The Atlantic Council and its partners held their Cyber 9/12 competition on Friday and Saturday, March 17th and 18th, 2017, at the American University in Washington, DC. Cyber 9/12 is a contest for student teams that differs from the more familiar capture-the-flag competitions in that its focus is on technically informed policy recommendations.
Each four-person team was assigned the role of junior staffers briefing the US National Security Council with policy recommendations developed in response to an ambiguous (yet clearly serious) crisis in Sino-American relations.
The scenario went roughly as follows: Set in 2018, and notionally occurring between August 29th and September 5th of that year, the fictional situation described rising tensions between the US and China, already somewhat elevated by Chinese fears that US public statements hinted at a retreat from the longstanding "One China" policy. A major Chinese bank has come under successful distributed denial-of-service attack, and there are news reports that the botnets involved exploited deliberately induced bugs in open-source software—and there's speculation US intelligence services caused vendors to leave those vulnerabilities in place.
US investigation suggests the probability that Chinese criminal organizations and (maybe) North Korean Dark Seoul actors were involved in the attack. The attack, however, seems to be spreading to US financial institutions, one of which has informed the Department of Homeland Security of its intent to hack back against the botnets. (The bank will do this under authorities granted private sector actors by "The Cyber Marque and Reprisal Act of 2018.)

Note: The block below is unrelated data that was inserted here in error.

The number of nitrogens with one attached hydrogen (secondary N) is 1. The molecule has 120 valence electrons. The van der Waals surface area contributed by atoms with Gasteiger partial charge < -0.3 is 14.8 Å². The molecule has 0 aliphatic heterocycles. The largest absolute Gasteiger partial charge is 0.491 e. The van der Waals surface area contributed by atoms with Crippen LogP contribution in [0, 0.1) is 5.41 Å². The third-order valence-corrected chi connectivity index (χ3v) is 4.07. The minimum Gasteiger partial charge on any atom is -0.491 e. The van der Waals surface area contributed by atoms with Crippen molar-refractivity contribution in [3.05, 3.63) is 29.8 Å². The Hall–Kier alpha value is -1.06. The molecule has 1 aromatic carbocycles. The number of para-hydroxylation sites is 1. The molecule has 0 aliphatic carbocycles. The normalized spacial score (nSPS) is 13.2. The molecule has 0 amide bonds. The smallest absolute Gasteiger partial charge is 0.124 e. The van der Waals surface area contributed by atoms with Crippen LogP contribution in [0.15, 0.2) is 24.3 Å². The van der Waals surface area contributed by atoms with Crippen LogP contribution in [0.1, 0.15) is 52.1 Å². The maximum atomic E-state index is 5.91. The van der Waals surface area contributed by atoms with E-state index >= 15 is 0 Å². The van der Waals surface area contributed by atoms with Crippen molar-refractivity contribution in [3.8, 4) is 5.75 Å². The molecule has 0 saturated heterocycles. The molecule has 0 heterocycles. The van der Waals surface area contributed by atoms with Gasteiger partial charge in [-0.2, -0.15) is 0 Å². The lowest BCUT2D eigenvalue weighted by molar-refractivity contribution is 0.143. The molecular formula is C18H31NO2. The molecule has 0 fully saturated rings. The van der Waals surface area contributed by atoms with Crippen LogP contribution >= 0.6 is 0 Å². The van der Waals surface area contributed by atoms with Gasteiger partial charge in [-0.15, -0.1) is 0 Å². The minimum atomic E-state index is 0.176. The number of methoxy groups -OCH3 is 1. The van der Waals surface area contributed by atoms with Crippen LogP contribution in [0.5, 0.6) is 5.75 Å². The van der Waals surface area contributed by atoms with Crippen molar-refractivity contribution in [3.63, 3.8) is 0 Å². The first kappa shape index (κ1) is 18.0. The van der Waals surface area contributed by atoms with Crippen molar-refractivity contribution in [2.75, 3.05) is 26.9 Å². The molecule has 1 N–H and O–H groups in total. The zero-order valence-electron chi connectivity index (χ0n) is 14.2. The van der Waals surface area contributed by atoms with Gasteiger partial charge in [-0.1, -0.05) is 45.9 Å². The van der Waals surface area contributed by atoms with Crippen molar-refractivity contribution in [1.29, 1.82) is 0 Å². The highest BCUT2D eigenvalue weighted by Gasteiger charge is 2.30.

Unfortunately the hacking back may have affected devices—including medical devices—that use the BusyBox open-source code, and there are reports that this may have caused at least some medical crises (perhaps a few actual deaths) in China. Such problems are likely to spread. China has communicated its strong outrage both privately and publicly, blaming the US for, in effect, an attempted assassination as part of a larger aggression. And, finally, a US Navy unit, USS Blue Ridge, operating in the Western Pacific, has come under cyberattack, with its C4ISR systems at least temporarily degraded.
Of course, the National Security Council needs to present the President with some options, and doing so was each team's task. They gave a series of ten-minute briefings to panels of judges playing the role of the National Security Council.
Their proposals, developed under realistic conditions of limited time and limited information, were varied and interesting. Those teams that had clear, multidisciplinary capabilities appeared to fare best.
The students represented a variety of backgrounds, disciplines, and levels of experience, with more political science and law students than one usually sees at such events. Forty-five teams came from thirty-three institutions:
Arizona State University
Daniel Morgan Graduate School of National Security
The George Washington University
Indiana University, Maurer School of Law
The Johns Hopkins University
Middlebury Institute of International Studies at Monterey
National Defense University
National University of Intelligence
Texas A&M University
United States Air Force Academy
United States Military Academy
United States Naval Academy
United States Naval War College
University of Maine
University of Maryland
University of South Alabama
University of South Carolina
University of Texas, Austin
University of Texas, El Paso
University of Virginia
The winner at the end of the two-day competition was a team from the US Naval War College. We'll have more on Cyber 9/12 and the events surrounding it over the course of the week.